“The goal of the joint committee shall be to reduce the deficit by at least $1,500,000,000,000 over the period of fiscal years 2012 to 2021,” according to the BCA. The bill even provided the House and Senate instructions for advancing a Super Committee bill if it included revenue. This couldn’t be clearer. In the Super Committee’s waning hours, Republicans tried to entice Democrats into a spending-cut heavy agreement by acceding to a small amount of revenue. Democrats balked — the balance was off — but all of that just goes to show that a tax increase has always been a likely element of a replacement bill, and Republicans know it.
Woodward just biffed this one.
Perhaps Woodward is spending too much time with the Washington Post's partner, Pete Peterson, and his "austerity twins" at Fix The Debt, Bowles and Simpson. Maybe it's time for Bob Woodward to retire and to enjoy the money he has earned from all his "insider" books.
*UPDATE: Ezra Klein takes eception with his editor and gets it right. On the sequester, the American people ‘moved the goalposts’ | Wonkblog:
I don’t agree with my colleague Bob Woodward, who says the Obama administration is “moving the goalposts” when they insist on a sequester replacement that includes revenues. I remember talking to both members of the Obama administration and the Republican leadership in 2011, and everyone was perfectly clear that Democrats were going to pursue tax increases in any sequester replacement, and Republicans were going to oppose tax increases in any sequester replacement. What no one knew was who would win.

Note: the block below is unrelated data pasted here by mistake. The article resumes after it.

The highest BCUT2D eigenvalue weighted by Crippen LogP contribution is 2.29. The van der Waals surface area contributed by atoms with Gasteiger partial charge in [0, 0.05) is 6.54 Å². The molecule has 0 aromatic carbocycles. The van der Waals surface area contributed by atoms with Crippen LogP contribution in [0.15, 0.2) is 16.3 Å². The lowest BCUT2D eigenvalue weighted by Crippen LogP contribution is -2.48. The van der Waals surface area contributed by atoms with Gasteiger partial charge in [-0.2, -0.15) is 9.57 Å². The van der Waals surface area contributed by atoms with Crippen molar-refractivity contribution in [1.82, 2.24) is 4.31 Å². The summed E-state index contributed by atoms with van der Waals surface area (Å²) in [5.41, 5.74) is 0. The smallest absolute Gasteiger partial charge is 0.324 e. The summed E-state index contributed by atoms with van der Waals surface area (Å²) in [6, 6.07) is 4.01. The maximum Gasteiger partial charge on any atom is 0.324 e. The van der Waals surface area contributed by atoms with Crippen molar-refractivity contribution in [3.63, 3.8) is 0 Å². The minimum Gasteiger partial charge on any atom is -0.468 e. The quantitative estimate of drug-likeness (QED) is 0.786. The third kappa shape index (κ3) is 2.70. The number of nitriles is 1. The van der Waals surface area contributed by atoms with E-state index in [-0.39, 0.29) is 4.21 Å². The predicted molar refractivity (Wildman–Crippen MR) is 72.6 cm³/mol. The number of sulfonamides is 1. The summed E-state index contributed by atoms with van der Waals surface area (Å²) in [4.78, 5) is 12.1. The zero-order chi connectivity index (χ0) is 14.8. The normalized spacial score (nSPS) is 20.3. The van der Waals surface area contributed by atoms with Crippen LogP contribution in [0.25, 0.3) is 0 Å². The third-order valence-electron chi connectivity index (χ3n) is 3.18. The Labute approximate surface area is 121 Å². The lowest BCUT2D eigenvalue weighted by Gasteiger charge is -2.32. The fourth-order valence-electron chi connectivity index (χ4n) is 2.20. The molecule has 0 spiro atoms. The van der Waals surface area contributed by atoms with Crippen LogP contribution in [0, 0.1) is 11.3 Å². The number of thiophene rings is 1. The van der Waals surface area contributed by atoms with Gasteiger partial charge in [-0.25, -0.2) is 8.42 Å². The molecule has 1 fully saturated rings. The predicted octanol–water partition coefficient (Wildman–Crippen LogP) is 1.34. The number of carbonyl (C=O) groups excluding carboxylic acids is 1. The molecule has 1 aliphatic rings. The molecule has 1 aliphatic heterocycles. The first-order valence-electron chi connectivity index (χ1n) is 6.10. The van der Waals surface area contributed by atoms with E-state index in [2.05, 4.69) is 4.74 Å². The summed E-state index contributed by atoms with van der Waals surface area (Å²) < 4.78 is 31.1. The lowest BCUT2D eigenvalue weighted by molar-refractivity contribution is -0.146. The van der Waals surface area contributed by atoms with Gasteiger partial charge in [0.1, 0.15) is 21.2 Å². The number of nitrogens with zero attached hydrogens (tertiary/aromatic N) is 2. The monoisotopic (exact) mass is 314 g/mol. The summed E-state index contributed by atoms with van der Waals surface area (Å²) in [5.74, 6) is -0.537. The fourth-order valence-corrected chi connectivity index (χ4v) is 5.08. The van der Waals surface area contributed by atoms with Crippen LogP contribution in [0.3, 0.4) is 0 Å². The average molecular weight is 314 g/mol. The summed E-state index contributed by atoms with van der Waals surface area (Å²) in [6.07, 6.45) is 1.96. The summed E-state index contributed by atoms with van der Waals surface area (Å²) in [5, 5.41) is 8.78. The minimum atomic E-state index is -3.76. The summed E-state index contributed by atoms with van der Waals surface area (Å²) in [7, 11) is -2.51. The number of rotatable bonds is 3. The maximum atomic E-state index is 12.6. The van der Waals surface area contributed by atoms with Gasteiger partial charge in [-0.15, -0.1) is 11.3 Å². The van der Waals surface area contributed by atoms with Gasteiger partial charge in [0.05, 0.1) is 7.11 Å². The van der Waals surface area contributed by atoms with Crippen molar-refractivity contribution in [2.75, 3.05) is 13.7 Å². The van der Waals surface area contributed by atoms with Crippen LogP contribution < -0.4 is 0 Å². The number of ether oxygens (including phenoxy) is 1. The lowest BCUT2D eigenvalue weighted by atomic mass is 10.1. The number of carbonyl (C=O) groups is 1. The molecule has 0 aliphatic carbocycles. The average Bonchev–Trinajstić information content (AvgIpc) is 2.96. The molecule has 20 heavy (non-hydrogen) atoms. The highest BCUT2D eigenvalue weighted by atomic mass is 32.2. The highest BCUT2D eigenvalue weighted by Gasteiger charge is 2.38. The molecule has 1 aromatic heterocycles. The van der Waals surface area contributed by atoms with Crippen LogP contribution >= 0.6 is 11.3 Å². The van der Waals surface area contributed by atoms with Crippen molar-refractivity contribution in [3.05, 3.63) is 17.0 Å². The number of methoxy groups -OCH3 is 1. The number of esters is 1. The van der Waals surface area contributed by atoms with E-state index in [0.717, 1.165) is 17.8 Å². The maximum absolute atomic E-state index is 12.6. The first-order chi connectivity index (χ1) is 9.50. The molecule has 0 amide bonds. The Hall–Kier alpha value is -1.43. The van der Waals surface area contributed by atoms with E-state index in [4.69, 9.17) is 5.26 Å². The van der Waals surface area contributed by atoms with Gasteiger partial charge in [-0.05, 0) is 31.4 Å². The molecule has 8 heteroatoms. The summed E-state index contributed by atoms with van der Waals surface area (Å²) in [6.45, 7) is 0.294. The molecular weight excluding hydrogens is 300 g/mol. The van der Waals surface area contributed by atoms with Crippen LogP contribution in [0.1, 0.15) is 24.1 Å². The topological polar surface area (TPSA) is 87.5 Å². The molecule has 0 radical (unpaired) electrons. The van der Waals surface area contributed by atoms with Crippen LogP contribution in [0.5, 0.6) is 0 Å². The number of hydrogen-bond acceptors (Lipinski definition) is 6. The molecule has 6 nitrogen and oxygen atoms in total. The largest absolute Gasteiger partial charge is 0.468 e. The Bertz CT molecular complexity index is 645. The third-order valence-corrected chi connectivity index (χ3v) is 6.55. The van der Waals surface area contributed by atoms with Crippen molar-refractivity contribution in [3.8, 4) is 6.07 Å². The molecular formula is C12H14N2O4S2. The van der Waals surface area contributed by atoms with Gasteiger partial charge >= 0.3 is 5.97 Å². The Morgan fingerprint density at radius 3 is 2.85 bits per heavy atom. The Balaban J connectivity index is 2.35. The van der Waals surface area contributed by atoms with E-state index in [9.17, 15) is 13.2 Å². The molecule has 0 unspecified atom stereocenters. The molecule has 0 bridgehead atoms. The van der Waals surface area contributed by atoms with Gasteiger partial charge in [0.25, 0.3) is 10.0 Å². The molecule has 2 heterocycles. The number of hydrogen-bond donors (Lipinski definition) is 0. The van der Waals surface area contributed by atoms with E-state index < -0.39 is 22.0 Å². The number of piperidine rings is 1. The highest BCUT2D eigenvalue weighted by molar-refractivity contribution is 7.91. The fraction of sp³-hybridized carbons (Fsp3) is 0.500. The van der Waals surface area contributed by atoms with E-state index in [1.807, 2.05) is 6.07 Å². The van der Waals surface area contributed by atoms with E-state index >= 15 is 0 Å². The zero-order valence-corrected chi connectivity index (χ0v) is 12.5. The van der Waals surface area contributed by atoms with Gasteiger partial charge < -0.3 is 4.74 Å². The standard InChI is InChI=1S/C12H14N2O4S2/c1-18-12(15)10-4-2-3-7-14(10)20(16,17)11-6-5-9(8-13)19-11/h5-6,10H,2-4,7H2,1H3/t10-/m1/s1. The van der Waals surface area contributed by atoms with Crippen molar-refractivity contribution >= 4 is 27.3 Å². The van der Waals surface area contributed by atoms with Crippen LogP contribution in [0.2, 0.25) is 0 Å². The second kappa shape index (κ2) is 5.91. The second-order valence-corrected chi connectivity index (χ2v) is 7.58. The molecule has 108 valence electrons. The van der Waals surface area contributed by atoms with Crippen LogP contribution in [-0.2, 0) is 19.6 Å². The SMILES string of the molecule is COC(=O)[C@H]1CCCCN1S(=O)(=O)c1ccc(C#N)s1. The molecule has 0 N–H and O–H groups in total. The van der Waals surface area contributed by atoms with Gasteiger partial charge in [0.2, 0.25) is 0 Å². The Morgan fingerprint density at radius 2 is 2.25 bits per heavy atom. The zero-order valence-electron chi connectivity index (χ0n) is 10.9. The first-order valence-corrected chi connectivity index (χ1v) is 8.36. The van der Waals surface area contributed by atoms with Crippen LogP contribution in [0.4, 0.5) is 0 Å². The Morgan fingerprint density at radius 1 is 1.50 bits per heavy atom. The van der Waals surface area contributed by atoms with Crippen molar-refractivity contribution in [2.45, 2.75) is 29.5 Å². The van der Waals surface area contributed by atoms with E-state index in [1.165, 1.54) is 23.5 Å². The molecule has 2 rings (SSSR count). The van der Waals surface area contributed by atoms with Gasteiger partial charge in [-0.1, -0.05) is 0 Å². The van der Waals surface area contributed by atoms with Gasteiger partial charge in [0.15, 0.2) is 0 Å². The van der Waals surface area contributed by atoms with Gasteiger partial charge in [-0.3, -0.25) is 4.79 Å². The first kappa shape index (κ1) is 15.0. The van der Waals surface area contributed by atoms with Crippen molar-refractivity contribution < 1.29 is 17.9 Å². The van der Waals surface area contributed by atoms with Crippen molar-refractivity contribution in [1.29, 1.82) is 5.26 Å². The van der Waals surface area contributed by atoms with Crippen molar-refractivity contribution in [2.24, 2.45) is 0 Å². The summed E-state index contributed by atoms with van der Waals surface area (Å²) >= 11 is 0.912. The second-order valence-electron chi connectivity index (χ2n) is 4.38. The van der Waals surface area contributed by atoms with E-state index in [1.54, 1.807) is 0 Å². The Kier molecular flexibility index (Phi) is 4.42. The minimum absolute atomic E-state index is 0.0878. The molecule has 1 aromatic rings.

“Moving the goal posts” isn’t a concept that actually makes any sense in the context of replacing the sequester. The whole point of the policy was to buy time until someone, somehow, moved the goalposts such that the sequester could be replaced.
* * *
There were two candidates to drive that change. The first and least likely was the supercommittee. If they came to a deal that both sides accepted, they could replace the sequester. They failed.
The second was the 2012 election. If Republicans won, then that would pretty much settle it: No tax increases. If President Obama won, then that, too, would pretty much settle it: The American people would’ve voted for the guy who wants to cut the deficit by increasing taxes.
The American people voted for the guy who wants to cut the deficit by increasing taxes.
In fact, they went even further than that. They also voted for a Senate that would cut the deficit by increasing taxes. And then they voted for a House that would cut the deficit by increasing taxes, though due to the quirks of congressional districts, they didn’t get one.
Here in DC, we can get a bit buried in Beltway minutia. The ongoing blame game over who concocted the sequester is an excellent example. But it’s worth remembering that the goalposts in American politics aren’t set in backroom deals between politicians. They’re set in elections. And in the 2012 election, the American people were very clear on where they wanted the goalposts moved to.